Welcome to the new space age: the rich using earth as a trampoline and returning to lecture us

·3-min read
 (Natasha Pszenicki)
(Natasha Pszenicki)

A few weeks ago Londoners glancing up from sweaty commutes through Nine Elms began to notice a new development: a transparent pool hanging between two buildings. It had been designed to allow the rich to soak in luxury while — as if to add piquancy to the experience — looking down on everyone else and rubbing it in their faces. It was at once a perfect symbol of everything that is wrong with London’s massive wealth divides and architectural priorities. Is it any wonder if some of us spent a few days in morbid speculation as to just how safe that see-through floor was?

As with the Sky Pool, so with the sky itself. Jeff Bezos has touched a new frontier this week: space trips not as scientific exploration but as holidays. He spent his 10-minute flight to the edge of space beaming enthusiastic messages back down to the rest of us — “Best. Day. Ever”, “happy, happy, happy” — and then, back on earth, told us: “You guys paid for all of this”. (A petition to make him stay up there had reached 185,000 signatures).

If you think watching billionaires have a brilliant time in space while the rest of us boil on the Tube is irritating, just you wait. All this is paving the way for space tourism - but only for the very wealthy. Virgin is currently selling tickets to the edge of space for $250,000. Blue Origin, Bezos’s space company, has sold nearly $100 million in future passenger flights. Soon there will be many more rich people essentially using earth as a trampoline and then coming back down to lecture us about how fragile it looks from up there.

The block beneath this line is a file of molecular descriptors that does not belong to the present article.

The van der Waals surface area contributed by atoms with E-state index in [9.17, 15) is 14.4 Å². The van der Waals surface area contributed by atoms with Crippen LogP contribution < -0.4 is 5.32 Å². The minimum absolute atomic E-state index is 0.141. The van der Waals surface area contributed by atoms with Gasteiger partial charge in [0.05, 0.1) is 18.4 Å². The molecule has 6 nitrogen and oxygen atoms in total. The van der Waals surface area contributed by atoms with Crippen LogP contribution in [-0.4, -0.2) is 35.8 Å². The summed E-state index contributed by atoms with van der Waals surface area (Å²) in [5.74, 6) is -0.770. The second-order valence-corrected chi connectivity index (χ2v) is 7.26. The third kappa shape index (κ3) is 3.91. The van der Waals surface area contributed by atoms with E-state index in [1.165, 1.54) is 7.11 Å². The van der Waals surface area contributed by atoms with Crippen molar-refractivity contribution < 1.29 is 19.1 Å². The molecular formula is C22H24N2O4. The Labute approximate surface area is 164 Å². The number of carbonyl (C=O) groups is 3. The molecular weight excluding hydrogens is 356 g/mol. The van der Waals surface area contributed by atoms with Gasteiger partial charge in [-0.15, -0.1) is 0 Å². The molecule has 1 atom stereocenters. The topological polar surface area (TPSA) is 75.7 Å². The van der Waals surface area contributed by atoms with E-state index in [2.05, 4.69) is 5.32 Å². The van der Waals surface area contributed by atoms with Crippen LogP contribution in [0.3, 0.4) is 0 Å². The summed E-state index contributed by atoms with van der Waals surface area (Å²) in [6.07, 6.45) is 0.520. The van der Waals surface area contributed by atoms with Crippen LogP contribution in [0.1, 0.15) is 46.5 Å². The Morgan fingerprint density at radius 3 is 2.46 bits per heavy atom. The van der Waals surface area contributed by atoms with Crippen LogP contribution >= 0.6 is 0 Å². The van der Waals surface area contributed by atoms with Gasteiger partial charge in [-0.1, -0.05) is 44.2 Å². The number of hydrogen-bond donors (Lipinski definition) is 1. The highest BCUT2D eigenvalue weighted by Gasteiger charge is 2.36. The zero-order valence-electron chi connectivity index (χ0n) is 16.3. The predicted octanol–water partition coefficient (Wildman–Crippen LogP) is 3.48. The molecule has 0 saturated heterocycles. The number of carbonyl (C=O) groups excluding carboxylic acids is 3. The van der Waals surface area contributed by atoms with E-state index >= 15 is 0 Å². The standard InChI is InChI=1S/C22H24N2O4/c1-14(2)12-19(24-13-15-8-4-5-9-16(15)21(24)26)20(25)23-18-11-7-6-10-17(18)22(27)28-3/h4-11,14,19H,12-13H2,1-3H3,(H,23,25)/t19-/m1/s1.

That was Bezos’s key revelation, anyway. “When you get up above it, what you see is that it’s actually incredibly thin, it’s this tiny little fragile thing and as we move about the planet we are damaging it,” he said. “It’s one thing to recognise it intellectually; it’s another to see that with your own eyes.” Amazon emitted the equivalent of 60 million metric tons of CO2 in 2020.

But of course, the cost of this kind of grand realisation is yet more damage to the planet. The impact of each flight may not be much but they will add up. Branson’s spaceship released both toxic and greenhouse gasses — climate scientists have estimated that per passenger mile the carbon emissions were about 60 times that of a business class flight. Bezos used liquid hydrogen, which does not emit carbon when burned, but does when produced. The best thing climate-minded celebrities can do for the planet has long been to have a simple sit-down talk with their mates about their private jets. We can expect to extend that to private space-flights.

But the most galling aspect of the coming space age might be that the earth-bound will be expected to view rich people pretending to be astronauts as some sort of inspiration. “What we are doing here is the first step of something big”, Bezos said on Tuesday. He wants to “increase access to space”. Branson, for his part, wants to “open space to everyone”. Not at those prices.

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